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Which Pigment Ink for Epson 1500W?

Discussion in 'Epson InkJet Printers' started by lawrence88, Sep 10, 2014.

  1. Nov 16, 2014
    Borut

    Borut Fan of Printing

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    Pigment photo black is for use on photo papers
    did you tray that?
     
  2. Nov 16, 2014
    martin0reg

    martin0reg Printer Master

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    The deep blacks are missing both on matte and on glossy PHOTO paper (both coated!):
    So the posted B&W portrait looks the same on glossy paper. It's the ink not the paper..
    (edit): I am learning about pigment ink and paper...see post 42 and 52...

    It may be that the pigment ink set needs the Lbk and LLbk (=3K) to print deeper blacks...but I don't know, as actually Lbk and LLbk is for better gloss and more subtle tones, not for deeper blacks...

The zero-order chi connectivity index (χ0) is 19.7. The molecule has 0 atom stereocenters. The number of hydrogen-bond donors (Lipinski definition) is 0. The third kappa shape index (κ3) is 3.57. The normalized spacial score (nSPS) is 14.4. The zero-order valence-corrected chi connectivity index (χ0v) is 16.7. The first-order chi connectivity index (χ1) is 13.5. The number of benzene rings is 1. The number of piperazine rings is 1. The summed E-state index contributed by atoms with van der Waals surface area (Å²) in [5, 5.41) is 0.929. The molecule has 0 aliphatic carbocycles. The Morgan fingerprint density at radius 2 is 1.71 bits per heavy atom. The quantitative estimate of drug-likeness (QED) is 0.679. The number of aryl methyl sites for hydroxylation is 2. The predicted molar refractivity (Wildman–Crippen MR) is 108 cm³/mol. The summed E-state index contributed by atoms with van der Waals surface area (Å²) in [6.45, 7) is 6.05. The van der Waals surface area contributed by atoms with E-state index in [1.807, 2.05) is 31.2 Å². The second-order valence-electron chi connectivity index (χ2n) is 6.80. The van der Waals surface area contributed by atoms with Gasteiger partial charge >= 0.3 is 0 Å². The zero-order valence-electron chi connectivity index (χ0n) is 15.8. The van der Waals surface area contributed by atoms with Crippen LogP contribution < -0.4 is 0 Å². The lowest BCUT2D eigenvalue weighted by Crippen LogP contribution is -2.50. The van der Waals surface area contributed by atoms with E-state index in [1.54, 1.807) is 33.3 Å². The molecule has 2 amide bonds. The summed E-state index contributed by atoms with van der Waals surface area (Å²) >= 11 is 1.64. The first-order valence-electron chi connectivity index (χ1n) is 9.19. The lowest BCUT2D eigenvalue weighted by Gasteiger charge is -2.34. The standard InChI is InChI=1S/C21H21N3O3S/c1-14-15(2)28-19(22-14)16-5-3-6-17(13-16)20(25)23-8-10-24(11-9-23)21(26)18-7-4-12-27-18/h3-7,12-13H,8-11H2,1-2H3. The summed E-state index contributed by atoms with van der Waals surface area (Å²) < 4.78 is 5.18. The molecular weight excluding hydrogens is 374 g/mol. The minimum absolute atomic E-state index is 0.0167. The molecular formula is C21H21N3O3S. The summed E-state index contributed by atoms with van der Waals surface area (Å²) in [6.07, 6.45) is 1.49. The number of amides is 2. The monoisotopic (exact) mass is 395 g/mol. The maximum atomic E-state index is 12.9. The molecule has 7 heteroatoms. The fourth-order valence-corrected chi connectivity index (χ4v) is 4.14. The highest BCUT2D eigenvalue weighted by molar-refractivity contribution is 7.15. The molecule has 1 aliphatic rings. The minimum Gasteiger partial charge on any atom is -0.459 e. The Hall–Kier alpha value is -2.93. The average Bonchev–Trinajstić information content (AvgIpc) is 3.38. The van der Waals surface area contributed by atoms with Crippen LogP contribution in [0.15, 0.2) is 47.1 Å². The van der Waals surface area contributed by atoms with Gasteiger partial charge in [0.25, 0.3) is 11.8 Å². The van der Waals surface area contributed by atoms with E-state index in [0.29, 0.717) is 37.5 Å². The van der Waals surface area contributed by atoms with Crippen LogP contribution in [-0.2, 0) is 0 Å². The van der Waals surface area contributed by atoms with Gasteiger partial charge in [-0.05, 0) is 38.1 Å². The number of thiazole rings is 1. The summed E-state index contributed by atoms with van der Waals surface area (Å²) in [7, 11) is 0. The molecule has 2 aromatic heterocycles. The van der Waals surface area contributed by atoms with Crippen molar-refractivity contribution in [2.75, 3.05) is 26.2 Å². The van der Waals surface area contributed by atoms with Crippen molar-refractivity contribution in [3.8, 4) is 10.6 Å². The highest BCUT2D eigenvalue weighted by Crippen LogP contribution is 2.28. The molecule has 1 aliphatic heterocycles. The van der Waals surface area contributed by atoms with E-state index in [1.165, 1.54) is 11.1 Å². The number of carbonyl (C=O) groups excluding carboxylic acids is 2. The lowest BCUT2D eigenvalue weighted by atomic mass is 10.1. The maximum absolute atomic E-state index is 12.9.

PS: my question to those who are using a pigment ink set in a 6 channel dye printer (1400..1500..p50..): how are the blacks compared to dye ink..??
     
    Last edited: Nov 21, 2014
  3. Nov 16, 2014
    Apostolos

    Apostolos Printing Ninja

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    Generally all the colors of dye ink give me more vivid printings in photos. However, i have not encountered yet a problem with the six cartridges of pigment ink. I'm printing mostly flyers, and A3+ posters on glossy offset paper, but some of photos that i have printed on 10 X15 cm glossy photopapers come out pretty ok. In fact i think the black comes even "harder" and darker with pigment ink.